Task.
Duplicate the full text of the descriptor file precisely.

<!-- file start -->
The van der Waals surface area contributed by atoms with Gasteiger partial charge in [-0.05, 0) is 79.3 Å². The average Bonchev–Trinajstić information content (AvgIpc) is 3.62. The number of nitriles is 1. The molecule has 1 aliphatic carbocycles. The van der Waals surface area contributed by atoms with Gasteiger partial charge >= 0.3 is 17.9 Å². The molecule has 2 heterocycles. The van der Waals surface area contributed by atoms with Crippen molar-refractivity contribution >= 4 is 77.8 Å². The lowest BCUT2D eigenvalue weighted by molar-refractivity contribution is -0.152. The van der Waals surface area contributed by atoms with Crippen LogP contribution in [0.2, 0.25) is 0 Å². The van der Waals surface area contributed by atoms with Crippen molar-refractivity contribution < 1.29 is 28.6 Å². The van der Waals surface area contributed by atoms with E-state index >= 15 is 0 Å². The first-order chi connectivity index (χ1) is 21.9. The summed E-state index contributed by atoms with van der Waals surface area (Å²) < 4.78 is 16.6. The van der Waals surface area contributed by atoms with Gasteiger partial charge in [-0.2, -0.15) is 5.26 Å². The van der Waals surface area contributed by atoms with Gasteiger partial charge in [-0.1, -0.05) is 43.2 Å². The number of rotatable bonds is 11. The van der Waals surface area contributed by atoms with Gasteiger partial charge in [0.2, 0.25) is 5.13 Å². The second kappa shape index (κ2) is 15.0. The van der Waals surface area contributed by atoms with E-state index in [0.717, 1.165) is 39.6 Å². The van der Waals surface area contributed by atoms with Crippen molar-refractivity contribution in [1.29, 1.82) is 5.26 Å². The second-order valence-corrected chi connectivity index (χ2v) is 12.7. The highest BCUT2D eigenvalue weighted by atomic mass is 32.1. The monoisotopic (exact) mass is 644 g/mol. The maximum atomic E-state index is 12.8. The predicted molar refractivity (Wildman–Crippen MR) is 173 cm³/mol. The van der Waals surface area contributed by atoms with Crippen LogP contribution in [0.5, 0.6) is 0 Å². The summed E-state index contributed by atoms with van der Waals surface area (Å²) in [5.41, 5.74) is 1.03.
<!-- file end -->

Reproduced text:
The van der Waals surface area contributed by atoms with Gasteiger partial charge in [-0.05, 0) is 79.3 Å². The average Bonchev–Trinajstić information content (AvgIpc) is 3.62. The number of nitriles is 1. The molecule has 1 aliphatic carbocycles. The van der Waals surface area contributed by atoms with Gasteiger partial charge >= 0.3 is 17.9 Å². The molecule has 2 heterocycles. The van der Waals surface area contributed by atoms with Crippen molar-refractivity contribution >= 4 is 77.8 Å². The lowest BCUT2D eigenvalue weighted by molar-refractivity contribution is -0.152. The van der Waals surface area contributed by atoms with Crippen LogP contribution in [0.2, 0.25) is 0 Å². The van der Waals surface area contributed by atoms with Crippen molar-refractivity contribution < 1.29 is 28.6 Å². The van der Waals surface area contributed by atoms with E-state index >= 15 is 0 Å². The first-order chi connectivity index (χ1) is 21.9. The summed E-state index contributed by atoms with van der Waals surface area (Å²) < 4.78 is 16.6. The van der Waals surface area contributed by atoms with Gasteiger partial charge in [-0.2, -0.15) is 5.26 Å². The van der Waals surface area contributed by atoms with Gasteiger partial charge in [-0.1, -0.05) is 43.2 Å². The number of rotatable bonds is 11. The van der Waals surface area contributed by atoms with Gasteiger partial charge in [0.2, 0.25) is 5.13 Å². The second kappa shape index (κ2) is 15.0. The van der Waals surface area contributed by atoms with E-state index in [0.717, 1.165) is 39.6 Å². The van der Waals surface area contributed by atoms with Crippen molar-refractivity contribution in [1.29, 1.82) is 5.26 Å². The second-order valence-corrected chi connectivity index (χ2v) is 12.7. The highest BCUT2D eigenvalue weighted by atomic mass is 32.1. The monoisotopic (exact) mass is 644 g/mol. The maximum atomic E-state index is 12.8. The predicted molar refractivity (Wildman–Crippen MR) is 173 cm³/mol. The van der Waals surface area contributed by atoms with Crippen LogP contribution in [0.5, 0.6) is 0 Å². The summed E-state index contributed by atoms with van der Waals surface area (Å²) in [5.41, 5.74) is 1.03.